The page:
Happy New Year and welcome to our first Friday Six-Pack of 2016. Crazy week in Capitals Nation. Let’s get started:
@ChuckGormleyCSN are the capitals in the market for big name impact D - phaneuf? Etc.? Injuries partially but do have need for one more D...
— Zack Kaplan (@ZJKaplan) December 31, 2015
Good question, Zack. I’d love to see a player like Dion Phaneuf in a Caps uniform but not at $7 million a season for the next four years. That just won’t fit into the Caps’ salary structure. That said, I agree the Capitals will be in the market for a defenseman leading up to the Feb. 29 trade deadline. Although Marcus Johansson’s name has been tossed around in trade rumors recently and he would attract strong interest, he’s on a one-year deal and there is no cost certainty for another NHL team. With all of that in mind, I think it’s more likely Brian MacLellan adds to the Caps roster by trading for depth the way he did last year when the Caps picked up defenseman Tim Gleason, who was on an expiring contract. Unfortunately, the UFA pickings are pretty slim this year.
— Michael Marzzacco (@Marswaggo) December 31, 2015
If the Caps stand pat with their current roster – and I’m not 100 percent certain they will -- I’d like to see Brooks Laich given the opportunity at third-line center. He’s big enough and strong enough in the faceoff circle and he’s a smart positional player who can adapt easily to playing the middle of the ice while helping out down low in the defensive zone. This could also be a big opportunity for Andre Burakovsky, especially if Barry Trotz decides to move Marcus Johansson to third-line center and moves Burakovsky up to second-line left wing. Johansson would change the dynamic of the Caps’ checking line (with Jason Chimera and Tom Wilson) and I think Trotz is hesitant to make that third line something it isn’t. And then there’s Michael Latta, who was starting to play really well before his arm injury in that Monday night fight with Nicolas Deslauriers. Latta is in the final year of his contract and has a lot to gain in these final four months of the season.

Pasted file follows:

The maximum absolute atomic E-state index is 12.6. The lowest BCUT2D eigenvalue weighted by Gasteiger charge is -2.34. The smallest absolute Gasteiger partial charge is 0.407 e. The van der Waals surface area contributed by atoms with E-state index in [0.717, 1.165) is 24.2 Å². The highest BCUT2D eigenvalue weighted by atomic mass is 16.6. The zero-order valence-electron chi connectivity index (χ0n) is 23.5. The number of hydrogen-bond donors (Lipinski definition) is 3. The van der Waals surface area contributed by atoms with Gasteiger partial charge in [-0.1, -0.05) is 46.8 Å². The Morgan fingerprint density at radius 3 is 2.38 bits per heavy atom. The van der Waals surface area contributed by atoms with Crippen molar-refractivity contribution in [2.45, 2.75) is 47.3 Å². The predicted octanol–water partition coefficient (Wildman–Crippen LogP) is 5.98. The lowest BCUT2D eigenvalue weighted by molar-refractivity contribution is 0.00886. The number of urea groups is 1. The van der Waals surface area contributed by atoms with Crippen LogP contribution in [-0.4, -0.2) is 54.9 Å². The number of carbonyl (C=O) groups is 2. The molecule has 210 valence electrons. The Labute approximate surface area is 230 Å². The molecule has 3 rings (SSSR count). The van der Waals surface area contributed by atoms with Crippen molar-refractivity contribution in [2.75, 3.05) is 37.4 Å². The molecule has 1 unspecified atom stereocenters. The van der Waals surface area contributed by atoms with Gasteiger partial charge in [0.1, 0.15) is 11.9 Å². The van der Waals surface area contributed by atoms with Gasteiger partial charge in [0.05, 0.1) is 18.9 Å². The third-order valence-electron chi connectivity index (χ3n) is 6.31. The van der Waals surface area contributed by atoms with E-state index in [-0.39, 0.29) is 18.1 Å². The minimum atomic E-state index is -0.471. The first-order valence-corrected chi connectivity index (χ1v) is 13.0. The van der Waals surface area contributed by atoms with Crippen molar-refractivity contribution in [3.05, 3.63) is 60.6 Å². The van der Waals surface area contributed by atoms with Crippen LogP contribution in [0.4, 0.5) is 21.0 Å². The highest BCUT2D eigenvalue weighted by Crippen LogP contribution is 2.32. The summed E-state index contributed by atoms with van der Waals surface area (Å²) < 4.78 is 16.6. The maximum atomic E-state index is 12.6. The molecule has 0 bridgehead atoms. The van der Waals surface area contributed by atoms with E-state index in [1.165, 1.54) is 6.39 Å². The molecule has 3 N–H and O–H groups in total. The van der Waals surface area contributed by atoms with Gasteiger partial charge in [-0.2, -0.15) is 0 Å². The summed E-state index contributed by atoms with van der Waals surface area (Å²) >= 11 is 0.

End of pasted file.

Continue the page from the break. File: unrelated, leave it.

— Daniel Lajoie (@DanielLajoie2) December 31, 2015
Ah, yes. I’ve been asked this question a lot recently, even before Jay Beagle was injured on that freaky play Wednesday night when Buffalo defenseman Jake McCabe swatted at a waist-high puck and hit Beagle’s hand instead. As I wrote on Thursday, there are so many risk/reward factors that play into a Mike Richards signing. First is the legal aspect. If the Caps are interested in signing Richards, do they wait until his legal issues are resolved? His next court date is scheduled for Jan. 28 but there is a possibility that hearing (for alleged possession of Oxycodone) could be pushed back even further. Second is the disruption aspect. The Caps own the best record in the Eastern Conference and Brian MacLellan may be hesitant to mess with the chemistry in his locker room. Signing Richards would bring a ton of media attention and scrutiny inside the Caps’ locker room and would place a harsh spotlight on MacLellan’s willingness to tinker with a Stanley Cup contender. Third is the on-ice aspect. In his prime Richards was one of the league’s most tenacious two-way centers in the NHL. And as recently as two years ago he was a very effective checking-line center who helped the Kings win a Stanley Cup. But since then Richards’ game has deteriorated, not to mention his off-ice reputation. If Richards gets a second chance at the NHL – and many believe he will – he will have a lot to prove to a lot of people and that could make for a determined player capable of elevating a team from Cup contender to Cup favorite. So, in a nutshell, a lot of homework would need to be done before any NHL team decides to give Richards that second chance.